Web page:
Marks Daily Apple
Serving up health and fitness insights (daily, of course) with a side of irreverence.
9 Aug

Is Intermittent Fasting Healthy?

If only I weren't so skinny!

One thing is certain in the field of health: what is common wisdom today can easily become “misapplied science” tomorrow. What’s “in” this year may be “out” next year. Often it’s hard to arrive at the right answer.

For example: Oily fish is good for you because the Omega-3’s are so healthy, but oily fish is bad because it can be contaminated with heavy metals, but oily fish is good because recent tests prove it’s not actually very contaminated, but oily fish is bad because the fishing industry paid for those tests…you get my point.

The Fats vs. Carbs argument is another. So when a reader recently asked about regular fasting as a means of maintaining good health, I had to re-evaluate my point of view slightly. What I found surprised me and convinced me to add a new twist to my ongoing health-and-anti-aging regimen. It’s called Intermittent Fasting – or IF.

Twenty years ago, as I was first forming my Primal Health point-of-view (based on a model of how humans evolved), I found it very easy to embrace the concept of “grazing” that seemed to represent the collective conscious of the weight-loss-and-health movement at the time. After all, eating several small meals a day – grazing to maintain even blood sugar and to avoid having your body go into starvation mode and start hoarding gobs of fat – seemed to fit my picture of early humans roaming the plains of Africa foraging for roots, shoots, nuts, berries, grubs and the occasional road-kill leftover from a hyena feast. The explanation that we in the weight-loss business gave the public was that by maintaining this steady supply of protein, fats and carbs throughout the day we would never experience a wild swing in blood sugar due to rapid rises and falls in insulin, therefore we would be less inclined to store fat and more inclined to burn off our existing fat stores. Heaven help us if we skipped breakfast, overate or starved ourselves periodically. That would surely wreak havoc on the delicate hormonal systems keeping us in homeostatic balance.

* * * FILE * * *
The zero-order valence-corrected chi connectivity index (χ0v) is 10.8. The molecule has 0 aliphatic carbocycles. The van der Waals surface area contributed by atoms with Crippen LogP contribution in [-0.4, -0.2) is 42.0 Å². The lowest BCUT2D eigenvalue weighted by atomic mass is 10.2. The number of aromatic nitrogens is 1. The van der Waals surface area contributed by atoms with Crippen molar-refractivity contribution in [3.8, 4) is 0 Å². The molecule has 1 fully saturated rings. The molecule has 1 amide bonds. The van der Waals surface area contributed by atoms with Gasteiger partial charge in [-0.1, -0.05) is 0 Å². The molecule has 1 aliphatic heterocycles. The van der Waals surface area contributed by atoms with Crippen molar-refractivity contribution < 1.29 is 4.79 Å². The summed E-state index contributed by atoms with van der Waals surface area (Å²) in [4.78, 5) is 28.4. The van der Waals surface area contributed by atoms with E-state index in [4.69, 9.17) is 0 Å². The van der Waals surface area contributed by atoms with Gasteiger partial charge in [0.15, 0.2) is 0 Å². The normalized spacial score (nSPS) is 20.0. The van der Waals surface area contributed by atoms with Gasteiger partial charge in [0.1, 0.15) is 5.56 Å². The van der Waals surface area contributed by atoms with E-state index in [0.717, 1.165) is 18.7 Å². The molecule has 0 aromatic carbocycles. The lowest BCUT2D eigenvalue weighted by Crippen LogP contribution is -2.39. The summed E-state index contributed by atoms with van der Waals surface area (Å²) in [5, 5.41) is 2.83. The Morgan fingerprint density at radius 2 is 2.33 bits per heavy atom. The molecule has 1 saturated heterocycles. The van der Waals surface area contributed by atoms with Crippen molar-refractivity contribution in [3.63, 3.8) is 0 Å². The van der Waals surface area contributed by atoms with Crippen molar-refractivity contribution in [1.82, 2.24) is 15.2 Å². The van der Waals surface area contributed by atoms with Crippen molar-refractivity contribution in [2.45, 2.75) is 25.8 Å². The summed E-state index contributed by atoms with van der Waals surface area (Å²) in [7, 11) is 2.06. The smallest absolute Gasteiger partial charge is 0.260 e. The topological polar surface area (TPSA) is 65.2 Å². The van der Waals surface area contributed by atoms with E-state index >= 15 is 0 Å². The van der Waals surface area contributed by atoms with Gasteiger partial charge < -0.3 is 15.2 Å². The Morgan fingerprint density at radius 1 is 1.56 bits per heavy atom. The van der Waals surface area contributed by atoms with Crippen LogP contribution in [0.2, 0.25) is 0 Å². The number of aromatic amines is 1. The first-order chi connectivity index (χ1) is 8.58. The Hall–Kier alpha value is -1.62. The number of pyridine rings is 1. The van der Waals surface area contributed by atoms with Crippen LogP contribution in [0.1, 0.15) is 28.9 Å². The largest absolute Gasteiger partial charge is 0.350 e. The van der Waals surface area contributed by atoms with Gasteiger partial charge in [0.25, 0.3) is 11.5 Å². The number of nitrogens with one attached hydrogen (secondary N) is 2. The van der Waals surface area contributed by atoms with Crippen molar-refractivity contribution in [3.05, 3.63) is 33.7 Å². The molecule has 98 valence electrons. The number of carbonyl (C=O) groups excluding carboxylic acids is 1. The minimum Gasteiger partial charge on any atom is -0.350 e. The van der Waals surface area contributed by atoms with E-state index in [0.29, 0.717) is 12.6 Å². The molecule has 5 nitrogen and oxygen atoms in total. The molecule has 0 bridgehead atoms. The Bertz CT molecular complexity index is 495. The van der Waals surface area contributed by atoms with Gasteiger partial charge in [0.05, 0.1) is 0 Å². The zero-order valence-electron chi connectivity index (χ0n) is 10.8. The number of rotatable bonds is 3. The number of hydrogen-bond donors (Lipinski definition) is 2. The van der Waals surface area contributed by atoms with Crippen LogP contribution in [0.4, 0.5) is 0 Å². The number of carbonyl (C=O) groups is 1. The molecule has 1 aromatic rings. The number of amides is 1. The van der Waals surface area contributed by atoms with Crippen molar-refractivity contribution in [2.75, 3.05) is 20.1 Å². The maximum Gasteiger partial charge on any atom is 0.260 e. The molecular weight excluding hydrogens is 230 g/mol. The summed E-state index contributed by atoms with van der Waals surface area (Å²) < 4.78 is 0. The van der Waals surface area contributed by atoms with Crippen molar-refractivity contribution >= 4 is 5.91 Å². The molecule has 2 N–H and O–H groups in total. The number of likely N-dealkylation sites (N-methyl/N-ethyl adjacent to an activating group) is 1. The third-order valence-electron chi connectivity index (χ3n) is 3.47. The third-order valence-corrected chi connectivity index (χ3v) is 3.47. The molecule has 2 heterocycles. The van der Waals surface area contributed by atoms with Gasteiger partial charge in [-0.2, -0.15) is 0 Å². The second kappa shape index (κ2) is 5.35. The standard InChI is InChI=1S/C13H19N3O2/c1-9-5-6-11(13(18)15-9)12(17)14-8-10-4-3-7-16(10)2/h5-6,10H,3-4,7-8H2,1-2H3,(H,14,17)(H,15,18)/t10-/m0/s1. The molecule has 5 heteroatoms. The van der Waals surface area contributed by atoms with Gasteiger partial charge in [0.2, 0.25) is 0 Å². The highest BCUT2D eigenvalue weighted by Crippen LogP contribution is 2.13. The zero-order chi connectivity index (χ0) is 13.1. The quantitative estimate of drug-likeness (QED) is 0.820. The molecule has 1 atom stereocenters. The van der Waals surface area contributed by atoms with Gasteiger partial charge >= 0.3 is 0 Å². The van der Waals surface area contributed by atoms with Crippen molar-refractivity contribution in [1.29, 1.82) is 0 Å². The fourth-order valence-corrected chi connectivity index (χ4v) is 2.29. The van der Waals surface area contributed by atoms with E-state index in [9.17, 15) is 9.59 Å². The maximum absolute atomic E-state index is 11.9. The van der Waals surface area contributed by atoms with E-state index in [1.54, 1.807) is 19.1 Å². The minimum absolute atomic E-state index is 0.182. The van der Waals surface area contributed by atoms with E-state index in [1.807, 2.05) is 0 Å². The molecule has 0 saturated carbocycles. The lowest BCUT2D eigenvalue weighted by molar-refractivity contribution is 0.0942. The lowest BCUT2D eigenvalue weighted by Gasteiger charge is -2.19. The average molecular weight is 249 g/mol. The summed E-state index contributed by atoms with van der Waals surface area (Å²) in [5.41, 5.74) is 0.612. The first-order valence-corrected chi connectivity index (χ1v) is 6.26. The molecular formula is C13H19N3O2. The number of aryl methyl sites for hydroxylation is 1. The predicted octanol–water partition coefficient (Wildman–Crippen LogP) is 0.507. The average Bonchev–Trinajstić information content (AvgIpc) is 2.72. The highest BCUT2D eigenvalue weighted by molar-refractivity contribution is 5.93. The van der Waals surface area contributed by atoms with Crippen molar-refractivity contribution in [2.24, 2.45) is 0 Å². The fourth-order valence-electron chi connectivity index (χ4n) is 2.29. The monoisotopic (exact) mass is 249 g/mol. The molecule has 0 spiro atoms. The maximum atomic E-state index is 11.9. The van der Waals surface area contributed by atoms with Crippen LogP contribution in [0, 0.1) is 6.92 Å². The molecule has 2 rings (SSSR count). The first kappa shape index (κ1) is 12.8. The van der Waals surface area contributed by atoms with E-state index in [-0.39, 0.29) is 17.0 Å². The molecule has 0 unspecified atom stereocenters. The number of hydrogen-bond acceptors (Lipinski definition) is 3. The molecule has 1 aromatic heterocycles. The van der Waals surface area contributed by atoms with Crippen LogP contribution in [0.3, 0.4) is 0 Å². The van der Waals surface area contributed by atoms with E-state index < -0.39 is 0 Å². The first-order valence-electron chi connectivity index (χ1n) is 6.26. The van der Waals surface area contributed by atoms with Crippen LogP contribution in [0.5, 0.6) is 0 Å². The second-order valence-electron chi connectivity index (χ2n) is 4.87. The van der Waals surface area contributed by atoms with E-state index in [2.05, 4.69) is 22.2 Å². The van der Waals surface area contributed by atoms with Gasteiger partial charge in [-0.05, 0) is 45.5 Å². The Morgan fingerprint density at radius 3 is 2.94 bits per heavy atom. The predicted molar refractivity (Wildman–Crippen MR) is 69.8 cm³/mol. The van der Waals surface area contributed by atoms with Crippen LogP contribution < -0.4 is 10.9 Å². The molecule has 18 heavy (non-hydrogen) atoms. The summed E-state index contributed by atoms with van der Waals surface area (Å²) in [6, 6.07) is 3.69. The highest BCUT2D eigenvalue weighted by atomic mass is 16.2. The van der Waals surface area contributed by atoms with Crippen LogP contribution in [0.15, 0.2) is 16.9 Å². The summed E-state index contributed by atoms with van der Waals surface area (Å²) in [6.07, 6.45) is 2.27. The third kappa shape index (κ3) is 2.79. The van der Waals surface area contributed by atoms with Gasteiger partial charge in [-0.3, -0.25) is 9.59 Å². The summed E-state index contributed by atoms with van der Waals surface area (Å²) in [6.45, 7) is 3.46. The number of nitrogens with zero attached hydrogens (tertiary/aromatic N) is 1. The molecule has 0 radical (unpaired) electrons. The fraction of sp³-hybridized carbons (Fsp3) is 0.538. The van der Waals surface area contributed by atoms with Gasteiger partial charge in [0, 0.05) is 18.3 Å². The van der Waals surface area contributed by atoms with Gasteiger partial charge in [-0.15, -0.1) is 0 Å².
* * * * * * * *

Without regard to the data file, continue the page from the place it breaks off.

Well, maybe not.